Section Logo
Facebook   Twitter   LinkedIn   Email  

Fritz Klaetke, the offspring of an architect and a painter, was genetically pre-destined to be a designer. He grew up in Detroit and founded Visual Dialogue in 1988 while still a student at the University of Michigan. Today, the studio is located in a renovated rowhouse in Boston's historic South End neighborhood.

The output from Visual Dialogue ranges from brand identity and music packaging, to print collateral and websites, magazines and sculpture, and book design and interiors. Visual Dialogue has received recognition from organizations including AIGA, Art Directors Club, Type Directors Club and The Webby Awards and the work has been featured in Communications Arts, HOW, I.D., Novum and Sports Illustrated. In addition, several of projects are in the permanent collection of the Cooper-Hewitt, National Design Museum.


Expanding The Definition

If you have a degree in what field is it? Graphic design from the University of Michigan, but I also had the good fortune of going to a great public high school in Detroit—Cass Tech—that had an amazing art program which included a “commercial art” (the old name for “graphic design”) focus.

What’s the best site you’ve seen lately? What’s so great about it? It’s not so new anymore, but I remember going to see Aaron Koblin speak at MIT just about the time he’d completed the Wilderness Downtown for Arcade Fire. How it captured hometowns (in my case Detroit’s East Side) actually brought a tear to my eye.

If you were to change professions, what would you choose to do? As it says in my bio, I was pre-destined to be a designer, so I had no choice in the matter. Seriously, I wouldn’t want to do anything else. But I do want to expand the definition of what I do as a designer to include other things—architecture/interiors, sculpture, public art, experiences...

If you weren’t working as a designer what would you be doing? I’d be dead because I live and breathe it.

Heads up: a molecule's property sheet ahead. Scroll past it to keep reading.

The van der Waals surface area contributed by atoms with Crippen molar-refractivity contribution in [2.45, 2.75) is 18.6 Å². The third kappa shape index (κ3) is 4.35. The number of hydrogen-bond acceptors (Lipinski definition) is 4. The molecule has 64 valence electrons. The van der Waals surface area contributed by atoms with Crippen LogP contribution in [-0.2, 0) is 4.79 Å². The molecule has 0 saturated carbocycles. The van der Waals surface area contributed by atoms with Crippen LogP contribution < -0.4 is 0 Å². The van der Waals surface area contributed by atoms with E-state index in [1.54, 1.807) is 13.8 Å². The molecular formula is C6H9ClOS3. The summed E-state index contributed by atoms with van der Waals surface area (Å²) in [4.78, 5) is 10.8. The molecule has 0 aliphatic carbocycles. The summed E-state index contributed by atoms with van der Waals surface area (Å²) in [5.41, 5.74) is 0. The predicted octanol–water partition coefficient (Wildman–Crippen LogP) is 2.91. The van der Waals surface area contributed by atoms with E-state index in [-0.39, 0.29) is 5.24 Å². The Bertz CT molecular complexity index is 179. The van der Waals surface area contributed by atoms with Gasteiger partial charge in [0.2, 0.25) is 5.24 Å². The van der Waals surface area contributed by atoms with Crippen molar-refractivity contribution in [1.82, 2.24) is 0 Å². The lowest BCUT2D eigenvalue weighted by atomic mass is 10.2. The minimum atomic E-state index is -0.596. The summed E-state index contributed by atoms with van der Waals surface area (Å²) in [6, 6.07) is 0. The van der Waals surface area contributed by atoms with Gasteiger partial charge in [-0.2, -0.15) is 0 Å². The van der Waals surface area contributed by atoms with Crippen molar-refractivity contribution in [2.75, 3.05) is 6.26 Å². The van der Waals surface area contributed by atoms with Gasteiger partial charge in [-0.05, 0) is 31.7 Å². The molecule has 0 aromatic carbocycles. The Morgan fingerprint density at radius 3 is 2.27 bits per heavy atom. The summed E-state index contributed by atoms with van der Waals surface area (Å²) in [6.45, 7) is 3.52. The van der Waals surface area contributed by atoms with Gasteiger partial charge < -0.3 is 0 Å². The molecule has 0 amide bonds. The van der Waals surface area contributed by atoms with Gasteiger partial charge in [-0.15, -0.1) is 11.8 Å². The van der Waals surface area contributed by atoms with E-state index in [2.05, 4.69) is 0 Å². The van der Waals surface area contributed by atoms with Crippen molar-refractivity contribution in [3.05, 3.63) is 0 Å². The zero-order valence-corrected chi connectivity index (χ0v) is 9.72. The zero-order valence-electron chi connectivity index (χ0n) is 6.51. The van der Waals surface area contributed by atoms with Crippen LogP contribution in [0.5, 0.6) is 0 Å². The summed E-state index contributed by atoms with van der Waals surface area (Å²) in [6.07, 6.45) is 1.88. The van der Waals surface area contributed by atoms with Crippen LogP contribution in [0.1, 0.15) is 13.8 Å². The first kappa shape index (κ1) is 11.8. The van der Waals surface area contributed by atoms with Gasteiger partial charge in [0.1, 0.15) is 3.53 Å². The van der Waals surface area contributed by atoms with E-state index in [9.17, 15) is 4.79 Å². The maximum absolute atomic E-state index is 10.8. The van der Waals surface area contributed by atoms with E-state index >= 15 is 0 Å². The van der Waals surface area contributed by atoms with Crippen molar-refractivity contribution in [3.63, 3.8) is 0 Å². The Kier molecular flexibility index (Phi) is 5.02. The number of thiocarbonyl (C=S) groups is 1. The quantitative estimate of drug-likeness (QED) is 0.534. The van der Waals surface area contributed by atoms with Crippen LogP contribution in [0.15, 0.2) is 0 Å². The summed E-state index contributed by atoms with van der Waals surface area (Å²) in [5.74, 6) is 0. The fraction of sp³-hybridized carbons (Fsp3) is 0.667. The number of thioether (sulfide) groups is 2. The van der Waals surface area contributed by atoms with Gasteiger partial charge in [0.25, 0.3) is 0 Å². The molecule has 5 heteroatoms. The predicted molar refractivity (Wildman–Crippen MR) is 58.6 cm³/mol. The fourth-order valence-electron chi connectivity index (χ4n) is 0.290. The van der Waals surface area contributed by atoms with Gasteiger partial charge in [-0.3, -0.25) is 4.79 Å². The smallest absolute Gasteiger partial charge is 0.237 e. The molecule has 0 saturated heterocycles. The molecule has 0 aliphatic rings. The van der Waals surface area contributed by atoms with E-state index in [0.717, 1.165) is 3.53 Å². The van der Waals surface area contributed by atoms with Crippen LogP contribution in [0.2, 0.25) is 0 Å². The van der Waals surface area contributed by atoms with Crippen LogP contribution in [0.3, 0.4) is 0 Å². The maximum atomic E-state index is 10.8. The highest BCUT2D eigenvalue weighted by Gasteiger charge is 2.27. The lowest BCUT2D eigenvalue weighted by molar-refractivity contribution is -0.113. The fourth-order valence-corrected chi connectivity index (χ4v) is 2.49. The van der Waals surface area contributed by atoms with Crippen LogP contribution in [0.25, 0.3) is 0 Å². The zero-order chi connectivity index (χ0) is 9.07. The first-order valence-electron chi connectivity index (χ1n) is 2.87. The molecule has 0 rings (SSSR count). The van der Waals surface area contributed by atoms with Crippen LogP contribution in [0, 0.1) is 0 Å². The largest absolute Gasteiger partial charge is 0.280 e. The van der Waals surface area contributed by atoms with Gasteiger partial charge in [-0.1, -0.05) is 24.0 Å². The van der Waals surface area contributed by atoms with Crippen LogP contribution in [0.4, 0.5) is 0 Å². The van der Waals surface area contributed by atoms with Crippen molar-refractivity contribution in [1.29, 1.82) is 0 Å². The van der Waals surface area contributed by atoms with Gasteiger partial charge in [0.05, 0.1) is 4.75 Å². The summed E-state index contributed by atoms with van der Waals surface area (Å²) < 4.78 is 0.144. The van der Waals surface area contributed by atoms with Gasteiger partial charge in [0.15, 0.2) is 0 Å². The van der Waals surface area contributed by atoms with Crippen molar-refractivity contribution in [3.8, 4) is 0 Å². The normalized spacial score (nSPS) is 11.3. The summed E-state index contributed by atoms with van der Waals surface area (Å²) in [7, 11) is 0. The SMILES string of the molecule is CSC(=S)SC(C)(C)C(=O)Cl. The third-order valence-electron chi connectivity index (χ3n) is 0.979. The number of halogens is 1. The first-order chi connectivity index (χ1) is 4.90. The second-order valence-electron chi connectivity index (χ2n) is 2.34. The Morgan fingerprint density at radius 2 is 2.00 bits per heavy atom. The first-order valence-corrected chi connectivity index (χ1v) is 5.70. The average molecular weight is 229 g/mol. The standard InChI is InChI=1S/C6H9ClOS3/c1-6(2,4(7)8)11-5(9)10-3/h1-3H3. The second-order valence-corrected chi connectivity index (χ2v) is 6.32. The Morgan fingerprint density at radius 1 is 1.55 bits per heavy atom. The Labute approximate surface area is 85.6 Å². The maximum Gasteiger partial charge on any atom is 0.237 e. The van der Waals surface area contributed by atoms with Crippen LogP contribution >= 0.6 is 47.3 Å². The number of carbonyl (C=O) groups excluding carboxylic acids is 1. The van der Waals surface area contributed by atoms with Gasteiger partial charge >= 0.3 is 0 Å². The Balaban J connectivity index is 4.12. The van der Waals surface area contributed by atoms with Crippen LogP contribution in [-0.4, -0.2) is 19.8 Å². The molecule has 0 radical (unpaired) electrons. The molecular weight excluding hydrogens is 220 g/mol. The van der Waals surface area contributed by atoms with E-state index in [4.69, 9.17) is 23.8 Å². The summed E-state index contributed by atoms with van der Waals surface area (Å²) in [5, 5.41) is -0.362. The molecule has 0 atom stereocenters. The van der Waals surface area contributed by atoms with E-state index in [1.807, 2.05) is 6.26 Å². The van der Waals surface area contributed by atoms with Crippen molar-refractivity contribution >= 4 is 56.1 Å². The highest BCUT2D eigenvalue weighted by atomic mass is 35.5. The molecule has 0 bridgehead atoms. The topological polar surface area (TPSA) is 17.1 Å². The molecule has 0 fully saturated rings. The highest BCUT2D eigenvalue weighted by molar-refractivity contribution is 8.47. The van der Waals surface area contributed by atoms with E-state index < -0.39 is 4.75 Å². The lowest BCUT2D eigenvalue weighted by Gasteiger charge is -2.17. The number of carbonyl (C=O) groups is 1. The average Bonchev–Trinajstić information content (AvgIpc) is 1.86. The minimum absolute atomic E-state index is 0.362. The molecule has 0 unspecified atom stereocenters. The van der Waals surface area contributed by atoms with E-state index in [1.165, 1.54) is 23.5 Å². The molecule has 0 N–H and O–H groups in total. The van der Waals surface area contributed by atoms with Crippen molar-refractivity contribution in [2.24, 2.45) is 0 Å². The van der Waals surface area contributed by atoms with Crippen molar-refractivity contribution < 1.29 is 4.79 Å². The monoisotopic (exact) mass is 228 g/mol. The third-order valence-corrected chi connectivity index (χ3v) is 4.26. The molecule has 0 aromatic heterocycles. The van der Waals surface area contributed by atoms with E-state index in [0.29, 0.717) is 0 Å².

What well-known identity is most desperately in need of a redesign? Microsoft. But it’s not just about changing the brand identity, the entire company needs an overhaul. Everyone just accepts that the products and software are OK, at best; this acceptance of mediocrity has become the norm.

Design or technology? Which is more important? Why? Design, and ideas, always come first; technology brings them to life.

From where do your best ideas originate? It’s random. I never know where they’ll come from, but I do believe in the importance of keeping the tank full with input in order to create great output.

How do you overcome a creative block? Get away from it and do something else.

What’s your dream project (not client, but project)? Currently (it could change tomorrow) I’m interested in the holistic design of every touchpoint (identity, website, signage, advertising, interiors, landscape, architecture) for hospitality projects. I’m also interested in the impact of design in politics, both framing the discussion of issues and promoting worthy candidates.

In one word describe how you feel when beginning a new project. High.

Do you have creative outlets other than graphic design? Basketball.

What music are you listening to right now? Woody Guthrie, for a new boxed set I’m designing for Smithsonian Folkways Recordings.

What product/gadget can you not live without? Electricity.

What’s your favorite quote? I grew up in a Mies van der Rohe-designed complex in Detroit (Lafayette Park) so I think I’ll go with “God is in the details.”

Do you have any advice for people just entering the profession? You have to love it... to want to do it even if you weren’t getting paid for it. If you don’t, do something else.

What’s one thing you wish you knew when you started your career? The power of networking. (And to invest in Apple.)